The Offense was, well, inscrutable in the first half. We left 16 points on the field in the first half, maybe even 20. The sad reality was that we had the possibility of completely running (or throwing our way) away from Pitt in the first and second quarters. The score before the 7th minute of the 2nd quarter should have been 28 to (whatever Pitt could manage – 7, maybe). Even the ESPN announcers were completely flummoxed in regard to our vapid play calling inside the red zone, and even more torpid efforts inside the 15. Pat Narduzzi was loading the box and triple stacking the defense to stop the run between the tackles. There is no excuse for the burning pages of the running game plan to have not been spotted from the coaching box in the stands. Cornelsen violated rule number 3 of basic offense; if your opponent loads the box and gives you the back side of the zone, get there, fast and often! There seemed to be this almost bull headed demand to pound the rock up the middle to score points. Well we were just pounding our collective heads against a Pittsburgh brick wall three layers thick. We wasted four drives on roughly 14 slow developing QB or HB draws up the middle, halfback ISO’s and slow dying dives from the shotgun. We got exactly one quality running touchdown on the ground (it was much needed don’t get me wrong) as Marshawn Williams executed a nice cut against the grain to pop across the goal line from the 2.
Special Teams played a much bigger part in this football game than would normally be analyzed by the sports world. There was a strip fumble courtesy of #25 wearing Divine Deablo, on the first kickoff to Pitt after the Hokies opened the scoring. That set up another stall, but another chance for the actual big star of the game. Hammering in 21 total points, kicker Joey Slye carried more than half of the team’s scoring on his foot. That big leg also negated the Pittsburgh return game. Slye made an ACC and Tech record tying six field goals in the notoriously difficult venue of Heinz Field. Joey was dead solid perfect on every one of his kicks which were spread out between the hash marks. Nothing in “The Big Ketchup” is a gimme when it comes to kicking a field goal, or even a PAT for that matter. The last of Slye’s six three-pointers was the margin of the victory. He kicked that one with 9:29 left in the fourth quarter. Yes, that beautiful Evans to Ford TD strike in the front right corner of the end zone was the last Tech score, but Pitt negated that with a TD of their own. Joey was 100% on his scoring attempts, that perfection was the win, folks. There needs to be a special mention for the Hokies’ underappreciated punter. Mitchell Ludwig was pure gold in Heinz Field. In a swirling gusty difficult situation and faced mostly with short “pooch” punts that don’t help the fantasy averages, Ludwig dropped punt after punt deep into Pitt territory often leaving them behind their own 15 yard line with no chance to return the kick. That’s what great punters do; put the opposition in bad field position. Ludwig deserves a special hat tip.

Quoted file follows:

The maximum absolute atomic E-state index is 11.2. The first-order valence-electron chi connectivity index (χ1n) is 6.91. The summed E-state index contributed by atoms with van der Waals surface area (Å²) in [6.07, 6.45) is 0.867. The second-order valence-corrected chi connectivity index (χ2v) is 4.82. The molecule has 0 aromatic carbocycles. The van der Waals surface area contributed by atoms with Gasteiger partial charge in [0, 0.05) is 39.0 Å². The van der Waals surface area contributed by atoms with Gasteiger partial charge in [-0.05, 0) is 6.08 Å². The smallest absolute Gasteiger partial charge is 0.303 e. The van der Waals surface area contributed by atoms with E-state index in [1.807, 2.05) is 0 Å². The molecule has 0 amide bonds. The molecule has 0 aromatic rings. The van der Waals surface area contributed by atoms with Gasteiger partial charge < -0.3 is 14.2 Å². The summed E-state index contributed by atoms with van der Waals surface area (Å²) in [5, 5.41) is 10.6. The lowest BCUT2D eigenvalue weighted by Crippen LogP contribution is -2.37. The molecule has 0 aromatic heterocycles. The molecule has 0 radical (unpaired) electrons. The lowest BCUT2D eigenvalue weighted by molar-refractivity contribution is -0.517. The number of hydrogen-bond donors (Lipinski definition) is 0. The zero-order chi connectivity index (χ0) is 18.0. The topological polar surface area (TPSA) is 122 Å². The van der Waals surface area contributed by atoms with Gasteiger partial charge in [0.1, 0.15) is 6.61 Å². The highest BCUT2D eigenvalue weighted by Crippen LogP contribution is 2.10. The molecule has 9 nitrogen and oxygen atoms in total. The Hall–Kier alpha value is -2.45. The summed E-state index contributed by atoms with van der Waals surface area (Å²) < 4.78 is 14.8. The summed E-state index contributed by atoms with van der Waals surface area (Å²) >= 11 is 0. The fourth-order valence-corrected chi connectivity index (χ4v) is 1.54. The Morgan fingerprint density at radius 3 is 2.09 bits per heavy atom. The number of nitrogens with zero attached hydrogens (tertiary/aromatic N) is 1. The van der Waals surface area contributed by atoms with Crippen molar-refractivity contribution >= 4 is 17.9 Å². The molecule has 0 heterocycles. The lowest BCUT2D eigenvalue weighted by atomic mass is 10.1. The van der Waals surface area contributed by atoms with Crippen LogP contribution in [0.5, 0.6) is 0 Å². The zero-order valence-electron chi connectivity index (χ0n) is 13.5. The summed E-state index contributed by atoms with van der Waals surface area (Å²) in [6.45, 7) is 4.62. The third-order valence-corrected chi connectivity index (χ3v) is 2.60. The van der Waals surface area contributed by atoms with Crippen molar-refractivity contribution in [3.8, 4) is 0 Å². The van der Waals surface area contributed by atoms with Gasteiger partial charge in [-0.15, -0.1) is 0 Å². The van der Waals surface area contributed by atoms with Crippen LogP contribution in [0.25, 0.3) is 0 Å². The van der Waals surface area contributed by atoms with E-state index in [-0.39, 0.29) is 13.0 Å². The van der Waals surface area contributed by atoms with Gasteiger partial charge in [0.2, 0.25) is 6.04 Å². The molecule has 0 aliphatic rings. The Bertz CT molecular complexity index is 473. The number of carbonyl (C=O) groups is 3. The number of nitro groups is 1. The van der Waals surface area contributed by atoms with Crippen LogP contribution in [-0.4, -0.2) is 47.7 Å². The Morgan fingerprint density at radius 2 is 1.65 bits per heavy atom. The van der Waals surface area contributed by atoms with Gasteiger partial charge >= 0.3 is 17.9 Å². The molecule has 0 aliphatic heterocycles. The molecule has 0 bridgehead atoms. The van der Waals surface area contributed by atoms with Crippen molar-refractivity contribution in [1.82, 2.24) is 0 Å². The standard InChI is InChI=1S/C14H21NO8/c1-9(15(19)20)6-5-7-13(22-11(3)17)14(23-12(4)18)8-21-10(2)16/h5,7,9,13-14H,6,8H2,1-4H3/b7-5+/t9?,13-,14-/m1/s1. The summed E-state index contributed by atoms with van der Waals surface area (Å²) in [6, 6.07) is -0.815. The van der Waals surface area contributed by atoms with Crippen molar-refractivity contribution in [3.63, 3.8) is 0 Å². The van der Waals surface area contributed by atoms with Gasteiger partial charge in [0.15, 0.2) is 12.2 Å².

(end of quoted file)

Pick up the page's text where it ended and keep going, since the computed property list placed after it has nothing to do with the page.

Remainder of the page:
We aren’t going to talk about the officiating, Narduzzi’s unsportsmanlike sideline/field tantrums, and bad calls at inopportune times; we just aren’t.
What else can you say? A win is a win. This one will eventually be seen as one of those “character” wins that the team will reach back and remember when times are tough. They hung in. They came from behind. They executed 400 plus yards of passing. Brenden Motley came in to cover for an injured Jerod Evans and got a three point drive on the board, he also got a nice measure of revenge for last season’s loss to Pitt at home. The team needs to savor this one. It was a win in a stadium that Tech has never won in before. They won with little fan support, and difficult wind conditions. This one, they’ll remember. Add to that, we are now Bowl Eligible and we still have four games to go!
But now, it’s on to Durham, North Carolina, and Wallace Wade Stadium to face the David Cutcliffe coached Duke Blue Devils. That’s the only thing that should be on anyone’s mind for the next week and several days. We have a long week to prepare, get healed up, and remember that it’s One Game. One Team. Right Now!